Rojas Doubles Up Scharfman in Campaign Money
First-time candidate dominates large donations, out-of-town contributions.
In his first run for public office, Selectmen's candidate Andy Rojas used his business connections and fund-raising skills to bring in more than double the amount of campaign funds of his rival, Dan Scharfman.
According to campaign finance documents filed with Belmont Town Clerk Ellen Cushman yesterday, March 26, Rojas has raised $22,935 from Jan. 1 until the middle of March from a mix of residents and out-of-town contributions. Scharfman reported just under $11,000 from fund raising and funds carried over from the previous year.
Along with out raising the current School Committee member, the vice-chairman of the Planning Board has spent more than twice what Scharfman has; $15,376 to $6,843.
Just how great the disparity is between the two, Rojas spent nearly $3,700 in food for fundraisers and campaign events, just $1,400 less than Scharfman on his printing costs. Rojas spent $7,480 in printing not including banners. (Both men and the two candidates for school committee reporting on time all used the same printer, Connolly Print of Woburn.)
While Scharfman, who won his seat in 2010, has a little more than $4,000 remaining to put into a final pitch to votes, Rojas, an architect with offices in Cambridge, has about $7,600 on hand for the final two-and-half-weeks in their race to replace the retiring Angelo Firenze on the board.
While impressive, Rojas' numbers remains behind the $32,700 raised and carried over and $26,200 spent in 2001 by now State Sen. Will Brownsberger over the same three month during his re-election to the board.
The money to Rojas's coffers come from more than 100 donors, with nearly 40 percent coming from non-Belmont addresses. And 16 of his donors gave the $500 maximum in state races compared to two who hit the max for Scharfman.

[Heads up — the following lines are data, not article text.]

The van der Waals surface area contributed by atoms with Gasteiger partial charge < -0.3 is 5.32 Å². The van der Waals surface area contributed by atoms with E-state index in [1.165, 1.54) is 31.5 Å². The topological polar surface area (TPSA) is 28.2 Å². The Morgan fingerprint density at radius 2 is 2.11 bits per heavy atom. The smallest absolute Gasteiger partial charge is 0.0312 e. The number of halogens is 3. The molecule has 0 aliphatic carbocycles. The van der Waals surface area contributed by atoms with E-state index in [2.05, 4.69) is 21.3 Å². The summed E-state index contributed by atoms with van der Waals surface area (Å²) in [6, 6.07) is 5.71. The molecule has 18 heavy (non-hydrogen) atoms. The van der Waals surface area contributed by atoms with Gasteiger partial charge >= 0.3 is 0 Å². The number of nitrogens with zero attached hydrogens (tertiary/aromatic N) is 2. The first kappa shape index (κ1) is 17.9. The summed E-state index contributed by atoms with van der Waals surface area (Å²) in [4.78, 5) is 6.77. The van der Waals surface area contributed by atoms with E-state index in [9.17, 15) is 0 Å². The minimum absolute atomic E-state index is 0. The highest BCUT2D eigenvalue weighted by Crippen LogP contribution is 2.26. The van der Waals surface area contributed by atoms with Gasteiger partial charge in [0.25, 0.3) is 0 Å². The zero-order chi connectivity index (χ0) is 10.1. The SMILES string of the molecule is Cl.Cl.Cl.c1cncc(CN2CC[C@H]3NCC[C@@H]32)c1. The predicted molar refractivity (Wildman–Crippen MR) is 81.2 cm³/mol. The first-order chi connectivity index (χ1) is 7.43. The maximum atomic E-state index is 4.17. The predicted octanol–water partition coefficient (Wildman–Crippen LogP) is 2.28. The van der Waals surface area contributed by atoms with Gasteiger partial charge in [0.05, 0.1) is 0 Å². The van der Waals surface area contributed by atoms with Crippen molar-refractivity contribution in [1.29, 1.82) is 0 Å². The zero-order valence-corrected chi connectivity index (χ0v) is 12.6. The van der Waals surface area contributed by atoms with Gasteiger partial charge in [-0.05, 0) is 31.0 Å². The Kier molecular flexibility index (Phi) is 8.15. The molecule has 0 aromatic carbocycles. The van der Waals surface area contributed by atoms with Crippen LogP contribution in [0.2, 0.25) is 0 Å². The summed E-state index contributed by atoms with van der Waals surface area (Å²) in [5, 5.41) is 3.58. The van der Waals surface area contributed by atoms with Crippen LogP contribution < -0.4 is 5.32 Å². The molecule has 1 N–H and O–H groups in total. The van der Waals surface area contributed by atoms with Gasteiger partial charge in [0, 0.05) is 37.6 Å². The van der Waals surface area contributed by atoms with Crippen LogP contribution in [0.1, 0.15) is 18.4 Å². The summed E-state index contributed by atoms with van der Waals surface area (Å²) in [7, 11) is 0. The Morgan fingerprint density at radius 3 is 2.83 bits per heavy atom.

Those giving includes Warrant Committee chairwoman Elizabeth Allison, community leader Sue Bass, Firenze (who endorsed Rojas), attorney Joe Noone, salon owner Nicola DeMagistris, Belmont Savings Bank's CEO Bob Mahoney, Tomi Olson, Robert Sarno, Paul Tucci, Planning Board chairman Sami Baghdady and members of the Flett and French families.
In addition, a number of real estate professionals gave to the campaign including the developer of the former Murray Sandler Skate Shop Robert Orfaly, Brian Burke and fellow Planning Board member and Cushing Square developer Joseph DeStefano.
All but two of Scharfman's contributors were from Belmont resident including Energy Committee's Roger Colton – whose wife and school committee candidate Anne Lougee is Schaftman's campaign treasurer – Greg Stone, Health Board Chairman David Alper, the League of Women Voter's Bonnie Friedman and former Selectman Anne Paulsen.
The full list of donors and expenses will in on the Town Clerk's website in the next few days.
While the Selectmen's race has entered the five figures, the school committee side of the ballot is far more low key.
Both Lougee and Griffiths submitted their financial information on time while Sullivan informed Cushman yesterday that he would be late in filing.
Lougee raised $1,872 including providing herself a $512 loan since the beginning of the year and spending roughly $1,812 on printing and staples for lawn signs.
Donating to her campaign include school stalwarts Susan Griffin, Kate Lowrie and Adriana Poole.
First-time candidate Griffiths raised $1,680, half going to printing with nearly $900 paid to reimburse her chairman, Ellen Schreiber, for printing costs and software. Poole, Alper, Jonathan Jacoby and Sue Smith donated to her race.
Sullivan's end-of-the-year financial statement showed a little over $1,500 in funds remaining from his run for the Board of Library Trustees in 2011. In that race, he spent just $318 on signs.
Tom Noonan, Charles Hasekian, James and John Murphy and Sandra Kendall donated to Sullivan in 2011.